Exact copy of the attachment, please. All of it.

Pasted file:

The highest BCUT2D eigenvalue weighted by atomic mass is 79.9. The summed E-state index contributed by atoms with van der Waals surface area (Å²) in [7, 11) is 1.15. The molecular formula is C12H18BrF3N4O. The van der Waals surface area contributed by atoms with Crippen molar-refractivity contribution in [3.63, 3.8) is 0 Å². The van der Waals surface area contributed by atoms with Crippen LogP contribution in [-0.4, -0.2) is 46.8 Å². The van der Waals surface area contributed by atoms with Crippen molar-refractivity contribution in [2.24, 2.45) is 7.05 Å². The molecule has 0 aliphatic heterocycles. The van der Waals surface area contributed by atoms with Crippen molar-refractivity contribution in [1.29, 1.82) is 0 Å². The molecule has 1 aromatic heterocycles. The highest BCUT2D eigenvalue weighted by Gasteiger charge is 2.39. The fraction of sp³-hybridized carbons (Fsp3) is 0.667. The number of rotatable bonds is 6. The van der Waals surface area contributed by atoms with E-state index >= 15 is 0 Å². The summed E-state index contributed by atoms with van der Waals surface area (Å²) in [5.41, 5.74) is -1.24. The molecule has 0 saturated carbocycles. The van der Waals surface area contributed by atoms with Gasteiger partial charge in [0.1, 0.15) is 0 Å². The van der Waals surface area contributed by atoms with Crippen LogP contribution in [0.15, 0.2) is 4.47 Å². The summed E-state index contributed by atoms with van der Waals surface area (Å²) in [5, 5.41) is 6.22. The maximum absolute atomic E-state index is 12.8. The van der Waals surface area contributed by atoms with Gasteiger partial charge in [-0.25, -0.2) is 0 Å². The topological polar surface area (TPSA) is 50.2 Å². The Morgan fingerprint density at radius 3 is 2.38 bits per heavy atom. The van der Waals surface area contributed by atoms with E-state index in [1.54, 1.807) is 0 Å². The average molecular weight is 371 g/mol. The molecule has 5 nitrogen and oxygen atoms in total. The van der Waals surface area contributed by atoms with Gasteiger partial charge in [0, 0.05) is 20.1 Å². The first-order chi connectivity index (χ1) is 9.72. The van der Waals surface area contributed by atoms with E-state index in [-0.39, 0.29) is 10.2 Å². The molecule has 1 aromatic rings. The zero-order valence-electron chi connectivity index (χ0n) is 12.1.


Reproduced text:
The highest BCUT2D eigenvalue weighted by atomic mass is 79.9. The summed E-state index contributed by atoms with van der Waals surface area (Å²) in [7, 11) is 1.15. The molecular formula is C12H18BrF3N4O. The van der Waals surface area contributed by atoms with Crippen molar-refractivity contribution in [3.63, 3.8) is 0 Å². The van der Waals surface area contributed by atoms with Crippen LogP contribution in [-0.4, -0.2) is 46.8 Å². The van der Waals surface area contributed by atoms with Crippen molar-refractivity contribution in [2.24, 2.45) is 7.05 Å². The molecule has 0 aliphatic heterocycles. The van der Waals surface area contributed by atoms with Crippen molar-refractivity contribution in [1.29, 1.82) is 0 Å². The molecule has 1 aromatic heterocycles. The highest BCUT2D eigenvalue weighted by Gasteiger charge is 2.39. The fraction of sp³-hybridized carbons (Fsp3) is 0.667. The number of rotatable bonds is 6. The van der Waals surface area contributed by atoms with E-state index >= 15 is 0 Å². The summed E-state index contributed by atoms with van der Waals surface area (Å²) in [5.41, 5.74) is -1.24. The molecule has 0 saturated carbocycles. The van der Waals surface area contributed by atoms with Gasteiger partial charge in [0.1, 0.15) is 0 Å². The van der Waals surface area contributed by atoms with Crippen LogP contribution in [0.15, 0.2) is 4.47 Å². The summed E-state index contributed by atoms with van der Waals surface area (Å²) in [5, 5.41) is 6.22. The maximum absolute atomic E-state index is 12.8. The van der Waals surface area contributed by atoms with Gasteiger partial charge in [-0.25, -0.2) is 0 Å². The topological polar surface area (TPSA) is 50.2 Å². The Morgan fingerprint density at radius 3 is 2.38 bits per heavy atom. The van der Waals surface area contributed by atoms with E-state index in [1.54, 1.807) is 0 Å². The average molecular weight is 371 g/mol. The molecule has 5 nitrogen and oxygen atoms in total. The van der Waals surface area contributed by atoms with Gasteiger partial charge in [0, 0.05) is 20.1 Å². The first-order chi connectivity index (χ1) is 9.72. The van der Waals surface area contributed by atoms with E-state index in [-0.39, 0.29) is 10.2 Å². The molecule has 1 aromatic rings. The zero-order valence-electron chi connectivity index (χ0n) is 12.1.